The product may simply be added as a solid and disproved into the polyol blend. The handling conditions and techniques are the same required for conventional polyurethane systems.

Further, the polyol blend containing blowing agent N, unlike those containing CFCs, is easy to handle - additional cooling units on the component tanks, or special extraction units, other than those used for conventional polyurethance systems, are unnecessary.

Table 3 lists a typical performance profile of a system containing blowing agent N in terms of the processability of the system. The table shows a comparison of essentially the same system but with three different blowing agents.

The first, blown with CFC, is the reference system. The second replaces the CFC by water, in this case 0.3 pbw on polyol. Finally, blowing agent N is used in the third system. The level used is that which, if fully thermally decomposed, would produce the equivalent of 0.3 pbw water.

As can be seen, the free rise density of this system is slightly higher than that with the water blown system. However, since blowing agent N is not decomposing at the surface of the foam, the product has a free rise skin density of around 0.75 [gcm.sup.-3] while the water blown system does not have a skin at all.

Table 3 also shows the blend stability of a blowing agent N containing system. After 10 days storage of the full blend at room temperature the reaction profile is unchanged. This is of course what would normally be expected for a polyether system.

Finally, with regard to the start of reaction, the blowing agent N containing system is slightly slower for the same demold time (in this case, the time taken for no crack formation
 Table 6 - performance of PBA 2393 compared to
 conventional polyether based polyurethane unit
 sole systems
 System
 Conventional Unit sole
Property CFC-ether PBA 2393
Cream time (s) 7 6
Gel time (s) 18 13
Tack free time (s) 20 17
End-of-rise (s) 32 30
Pinch time (s) 65 45
Free rise density ([gcm.sup.-3]) 0.220 0.267
Molding density ([gcm.sup.-3]) 0.540 0.560
Minimum demold time (s) 260 280
Table 7 - physical property performance of PBA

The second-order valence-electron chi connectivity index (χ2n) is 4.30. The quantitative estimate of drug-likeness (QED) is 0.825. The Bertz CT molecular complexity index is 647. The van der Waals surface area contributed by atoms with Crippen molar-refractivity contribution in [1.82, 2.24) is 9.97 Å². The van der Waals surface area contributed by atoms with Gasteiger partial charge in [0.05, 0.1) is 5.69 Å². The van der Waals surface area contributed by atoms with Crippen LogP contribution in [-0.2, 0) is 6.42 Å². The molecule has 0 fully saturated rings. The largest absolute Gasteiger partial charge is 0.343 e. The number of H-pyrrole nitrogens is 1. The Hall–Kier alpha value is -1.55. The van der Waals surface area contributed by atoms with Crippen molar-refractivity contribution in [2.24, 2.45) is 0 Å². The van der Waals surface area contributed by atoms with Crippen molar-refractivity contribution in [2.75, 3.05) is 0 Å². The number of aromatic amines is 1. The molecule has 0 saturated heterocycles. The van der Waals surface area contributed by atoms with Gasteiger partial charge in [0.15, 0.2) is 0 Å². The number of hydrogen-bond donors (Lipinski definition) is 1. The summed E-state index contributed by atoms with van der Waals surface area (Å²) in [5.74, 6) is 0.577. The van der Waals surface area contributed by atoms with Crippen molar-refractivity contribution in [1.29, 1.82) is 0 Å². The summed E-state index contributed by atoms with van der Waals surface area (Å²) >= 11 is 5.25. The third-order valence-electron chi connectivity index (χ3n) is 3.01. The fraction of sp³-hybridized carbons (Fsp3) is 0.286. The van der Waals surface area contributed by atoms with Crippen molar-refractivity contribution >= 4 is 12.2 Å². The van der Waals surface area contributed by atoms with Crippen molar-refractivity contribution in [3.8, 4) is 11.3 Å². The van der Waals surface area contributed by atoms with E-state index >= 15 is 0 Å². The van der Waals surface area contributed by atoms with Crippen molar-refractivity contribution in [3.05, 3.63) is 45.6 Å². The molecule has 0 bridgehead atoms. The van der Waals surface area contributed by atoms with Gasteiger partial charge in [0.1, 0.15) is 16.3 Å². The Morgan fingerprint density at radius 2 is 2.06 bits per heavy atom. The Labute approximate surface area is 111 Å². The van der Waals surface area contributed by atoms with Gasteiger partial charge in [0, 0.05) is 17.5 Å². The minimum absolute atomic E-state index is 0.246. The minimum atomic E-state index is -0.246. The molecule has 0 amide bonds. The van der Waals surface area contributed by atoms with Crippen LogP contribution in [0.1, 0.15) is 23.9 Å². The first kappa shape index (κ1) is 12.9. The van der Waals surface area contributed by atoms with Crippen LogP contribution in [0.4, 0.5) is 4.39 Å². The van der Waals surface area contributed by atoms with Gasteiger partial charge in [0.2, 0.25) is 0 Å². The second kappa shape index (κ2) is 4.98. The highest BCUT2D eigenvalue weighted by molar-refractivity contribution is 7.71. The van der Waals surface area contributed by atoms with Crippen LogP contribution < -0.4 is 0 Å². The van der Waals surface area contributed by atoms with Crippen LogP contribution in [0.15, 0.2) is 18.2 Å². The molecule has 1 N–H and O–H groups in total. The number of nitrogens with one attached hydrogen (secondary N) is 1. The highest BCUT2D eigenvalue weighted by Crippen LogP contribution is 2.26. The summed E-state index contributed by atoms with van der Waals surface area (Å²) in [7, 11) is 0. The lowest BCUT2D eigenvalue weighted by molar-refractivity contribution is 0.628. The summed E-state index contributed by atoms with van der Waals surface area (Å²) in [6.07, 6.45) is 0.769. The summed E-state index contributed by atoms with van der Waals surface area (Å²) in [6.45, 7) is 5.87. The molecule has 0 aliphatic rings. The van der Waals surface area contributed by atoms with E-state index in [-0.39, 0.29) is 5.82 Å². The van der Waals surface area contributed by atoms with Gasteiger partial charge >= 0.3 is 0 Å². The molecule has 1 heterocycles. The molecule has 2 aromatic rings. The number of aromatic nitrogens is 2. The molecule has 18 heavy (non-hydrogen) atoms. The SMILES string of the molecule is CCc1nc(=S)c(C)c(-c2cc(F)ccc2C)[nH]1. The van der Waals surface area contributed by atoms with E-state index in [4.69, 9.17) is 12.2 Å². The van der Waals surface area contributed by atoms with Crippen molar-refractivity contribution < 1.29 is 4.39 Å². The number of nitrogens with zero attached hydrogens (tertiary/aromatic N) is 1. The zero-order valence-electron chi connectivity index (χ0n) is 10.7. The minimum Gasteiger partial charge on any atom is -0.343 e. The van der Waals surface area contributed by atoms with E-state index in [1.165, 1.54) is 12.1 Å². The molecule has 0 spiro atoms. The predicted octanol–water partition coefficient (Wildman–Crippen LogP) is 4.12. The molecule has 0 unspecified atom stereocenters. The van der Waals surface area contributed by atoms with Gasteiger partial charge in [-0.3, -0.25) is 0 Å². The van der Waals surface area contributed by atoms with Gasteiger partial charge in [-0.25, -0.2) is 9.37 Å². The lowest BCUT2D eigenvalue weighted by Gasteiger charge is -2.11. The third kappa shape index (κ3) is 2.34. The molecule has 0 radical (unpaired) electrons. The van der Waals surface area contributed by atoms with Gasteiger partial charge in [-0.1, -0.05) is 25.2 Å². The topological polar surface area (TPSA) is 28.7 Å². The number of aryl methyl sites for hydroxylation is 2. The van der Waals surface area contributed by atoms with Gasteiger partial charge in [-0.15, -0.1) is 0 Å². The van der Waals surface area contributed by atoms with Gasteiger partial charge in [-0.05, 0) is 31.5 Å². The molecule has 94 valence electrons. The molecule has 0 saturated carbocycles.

2393 compared to conventional polyether
 based polyurethane unit sole systems
 System
 Conventional
 CFC-ether Unit sole
Property (unit) PBA 2393
Density ([gcm.sup.-3]) 0.540 0.560
Hardness (SH[degrees]A) 72 70
Tensile strength (MPa) 4.52 4.90
Elongation (%) 320 395
Tear strength ([Nm.sup.-1]) 10.1 12.0
Abrasion (mg) 320 255
Flex life (% cut growth) (*) 28 32
Ball rebound (%) 28 32


(*) After 30,000 cycles (Deggen Flex)

on demolding). While this effect has not yet been fully evaluated, it potentially implies a longer screw fouling time and even better flow behavior than standard blown systems.

Physical properties of the derived foams of systems containing blowing agent N are shown in table 4. As is immediately obvious, the properties of the blown system are at least as good as those for the CFC blown. The properties of the water blown systems shown here are not particularly bad. However, flex life of the three systems does reveal a significant difference. The water blown system shows reasonable but inferior behavior.

Further, there is the problem of dimensional stability-afterblow and/or shrinkage. The CFC blown and N blown systems are dimensionally stable, showing no afterblow after demolding and less than 0.5% shrinkage after 24 hours. The water blown system shows excessive afterblow unless excessively long demold times (more than six minutes) are employed. If shorter demold times are used, for example, as quoted in table 3, the water blown systems show upward of 4% volume increase due to afterblow.

Improved properties